Thanks to the tireless efforts of many in the pet bird community, most pet bird owners are aware of common household dangers. Top on that list is the toxic fumes from heated nonstick cookware (pots, skillets, baking pans, waffle irons and more, for example) and appliances (bread makers, irons, heaters, etc). But there are other dangers and toxins pet bird owners must be especially aware of.
"Cook-Aware" For Your Pet Bird
"Cook-aware — this little play on words is to remind us that once we bring a pet bird into the home, diligent protocol is in order whenever we step into the kitchen. Your dog- and cat-owning friends might get away with having their cat by their feet as they whip up a soufflé, but your pet bird should be perched far away from any hot surface. A pet bird can startle pretty quickly (a dropped spoon or egg timer going off, for example, can send a pet bird into flight — not fight — mode), and the results can be disastrous.
When bringing anything to a boil or a simmer on the stove top, make sure pots and pans are covered or that your pet bird is safe in its cage (we don’t need the visual of what can happen when a pet bird and hot water collide). Pet birds can drown in as little as a couple inches of water, so even if you haven’t turned the stove on yet, cover the container if your pet bird is out.
And unless you have a palatial home, ventilate whenever you use the oven, boil water, fry an egg, use an indoor grill or otherwise heat food (the exception being the microwave). BIRD TALK’s columnist Susan Chamberlain emphasizes the importance of ventilating the kitchen when cooking, opening all the windows and using a fan that blows outdoors. Here’s a little rhyme to help us all remember: "Open window, turn on fan, then take out the frying pan.”
Careful With A Pet Bird's Air
Some people like to mask kitchen cooking odors (like when fish is on the menu) with fragrance candles, plug-in deodorizers or aerosol sprays. These might smell pleasant, but they can also irritate your pet bird’s sensitive respiratory system. Again, sharing your home with a pet bird requires some adjustments, so keep your pet bird's air toxin-free by not using these fragrance enhancements. (Some manufacturers offer pet bird-safe candles.)
Cleaners are another item to carefully scrutinize. Many cleaners contain harsh chemicals that can be harmful when used in proximity to pet birds. Bleach — the go-to product for many households — can cause severe respiratory irritation when used around pet birds. Products containing ammonia should also never be used around pet birds.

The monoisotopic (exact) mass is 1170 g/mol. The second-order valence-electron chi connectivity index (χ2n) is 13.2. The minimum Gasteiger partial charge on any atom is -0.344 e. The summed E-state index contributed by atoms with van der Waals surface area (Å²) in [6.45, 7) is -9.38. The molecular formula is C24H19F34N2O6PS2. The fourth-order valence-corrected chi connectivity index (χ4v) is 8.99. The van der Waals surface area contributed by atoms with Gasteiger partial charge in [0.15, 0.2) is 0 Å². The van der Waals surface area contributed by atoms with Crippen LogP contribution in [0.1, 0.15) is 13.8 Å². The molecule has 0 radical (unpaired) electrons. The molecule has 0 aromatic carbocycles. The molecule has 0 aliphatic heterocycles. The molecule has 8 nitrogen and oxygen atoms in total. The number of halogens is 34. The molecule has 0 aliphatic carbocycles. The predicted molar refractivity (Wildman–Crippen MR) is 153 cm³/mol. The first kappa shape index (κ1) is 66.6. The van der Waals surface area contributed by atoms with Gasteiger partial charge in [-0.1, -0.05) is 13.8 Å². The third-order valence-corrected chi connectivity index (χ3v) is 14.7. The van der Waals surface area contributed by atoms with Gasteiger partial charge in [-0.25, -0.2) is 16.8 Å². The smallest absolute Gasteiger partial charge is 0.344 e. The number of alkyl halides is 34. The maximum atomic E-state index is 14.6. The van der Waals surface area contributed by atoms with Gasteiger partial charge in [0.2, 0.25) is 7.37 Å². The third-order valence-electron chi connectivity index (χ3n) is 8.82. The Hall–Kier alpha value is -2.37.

Does this mean that life with a companion pet bird means sacrificing cleanliness?
Certainly not. Many bird-safe cleaning products exist — some are even formulated specifically to take on the scourge of many pet bird owners, dried-on, hard-to-remove pet bird poop. You can also make your own all-purpose cleaner. For a scouring powder, mix 1 cup baking soda with 1/4 cup of borax, apply with a sponge and rinse well. For a disinfectant, mix 1/2 cup borax, 1/4 cup white vinegar and 2 gallons hot water, wash with a mop or sponge, and rinse thoroughly.
Trap The Pests, Not Your Pets
Have a mouse in the house? If you use a sticky trap, keep in mind that pet birds have been known to land on them and become stuck; a painful and sticky situation to say the least. The spring-activated traps can also spell disaster for a curious pet bird (after all, most traps are made of wood!). Poison rat pellets can be attractive to a pet parrot looking for something to munch on.
An interesting thing to keep in mind is that rodents, especially mice, can squeeze through an opening slightly larger than 1/4 of an inch, which is smaller than most cage bar measurements. This means that mice can come and go from your pet bird’s cage, even while your pet bird is in it. Mice do "take food to go” so it is possible that one could leave a poison pellet behind in your pet bird’s cage.
With all three of the above mouse/rat abatement measures, it doesn’t matter if you place them away from your pet bird’s cage if your pet bird can fly, flutter or walk over to them. The same can be said for other pest control products such as "ant and roach motels” and similar pesticides. One way to catch a mouse is to lay a ruler partway across the opening of a bucket (resembling a diving board), and place a morsel of food on the end of the ruler. When the mouse scurries across the ruler to the food, it falls into the bucket, which it can’t climb back out.
What About Ants?
There’s nothing fun about putting some fresh fruit or a piece of scrambled egg in your pet bird’s food bowl, only to find it swarming with ants a half hour later. You know better than to reach for a can of Raid® but what can you do? First, remove the food source; take out the dish, dump the contents and thoroughly wash the bowl in warm, soapy water. What Now you can deal with the ant trail leading to the cage.
A surprisingly easy solution is to take a broom and sweep up the ants. At first, you’ll have to deal with scattering ants, but keep sweeping them back into a pile. Then sweep them into a dustpan and dispose of them outside. Actually, once you remove the targeted food source, the ants will eventually leave the scene. Another option is a spray of soapy water. Place a teaspoon of dish soap in a spray bottle full of water, spray the invaders, and then wipe them up. The soapy water also eliminates the ants’ scent trails that act as a beacon to bring the ants outside into your home.